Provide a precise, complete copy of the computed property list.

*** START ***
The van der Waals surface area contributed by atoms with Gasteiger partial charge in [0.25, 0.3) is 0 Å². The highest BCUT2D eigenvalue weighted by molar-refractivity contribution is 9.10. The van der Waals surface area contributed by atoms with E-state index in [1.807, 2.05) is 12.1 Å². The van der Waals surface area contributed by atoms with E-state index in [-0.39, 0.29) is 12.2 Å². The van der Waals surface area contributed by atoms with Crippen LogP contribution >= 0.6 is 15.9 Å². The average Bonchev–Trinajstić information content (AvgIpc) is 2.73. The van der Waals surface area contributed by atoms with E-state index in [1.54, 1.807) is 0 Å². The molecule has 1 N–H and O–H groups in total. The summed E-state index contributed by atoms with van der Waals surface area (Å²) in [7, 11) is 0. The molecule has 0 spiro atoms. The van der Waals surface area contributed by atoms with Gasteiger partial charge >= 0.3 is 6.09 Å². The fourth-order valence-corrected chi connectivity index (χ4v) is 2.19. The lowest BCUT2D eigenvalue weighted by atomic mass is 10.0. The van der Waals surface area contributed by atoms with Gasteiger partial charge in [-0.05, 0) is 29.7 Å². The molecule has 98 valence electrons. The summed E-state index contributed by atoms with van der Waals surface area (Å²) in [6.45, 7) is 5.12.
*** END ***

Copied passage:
The van der Waals surface area contributed by atoms with Gasteiger partial charge in [0.25, 0.3) is 0 Å². The highest BCUT2D eigenvalue weighted by molar-refractivity contribution is 9.10. The van der Waals surface area contributed by atoms with E-state index in [1.807, 2.05) is 12.1 Å². The van der Waals surface area contributed by atoms with E-state index in [-0.39, 0.29) is 12.2 Å². The van der Waals surface area contributed by atoms with Crippen LogP contribution >= 0.6 is 15.9 Å². The average Bonchev–Trinajstić information content (AvgIpc) is 2.73. The van der Waals surface area contributed by atoms with E-state index in [1.54, 1.807) is 0 Å². The molecule has 1 N–H and O–H groups in total. The summed E-state index contributed by atoms with van der Waals surface area (Å²) in [7, 11) is 0. The molecule has 0 spiro atoms. The van der Waals surface area contributed by atoms with Gasteiger partial charge >= 0.3 is 6.09 Å². The fourth-order valence-corrected chi connectivity index (χ4v) is 2.19. The lowest BCUT2D eigenvalue weighted by atomic mass is 10.0. The van der Waals surface area contributed by atoms with Gasteiger partial charge in [-0.05, 0) is 29.7 Å². The molecule has 98 valence electrons. The summed E-state index contributed by atoms with van der Waals surface area (Å²) in [6.45, 7) is 5.12.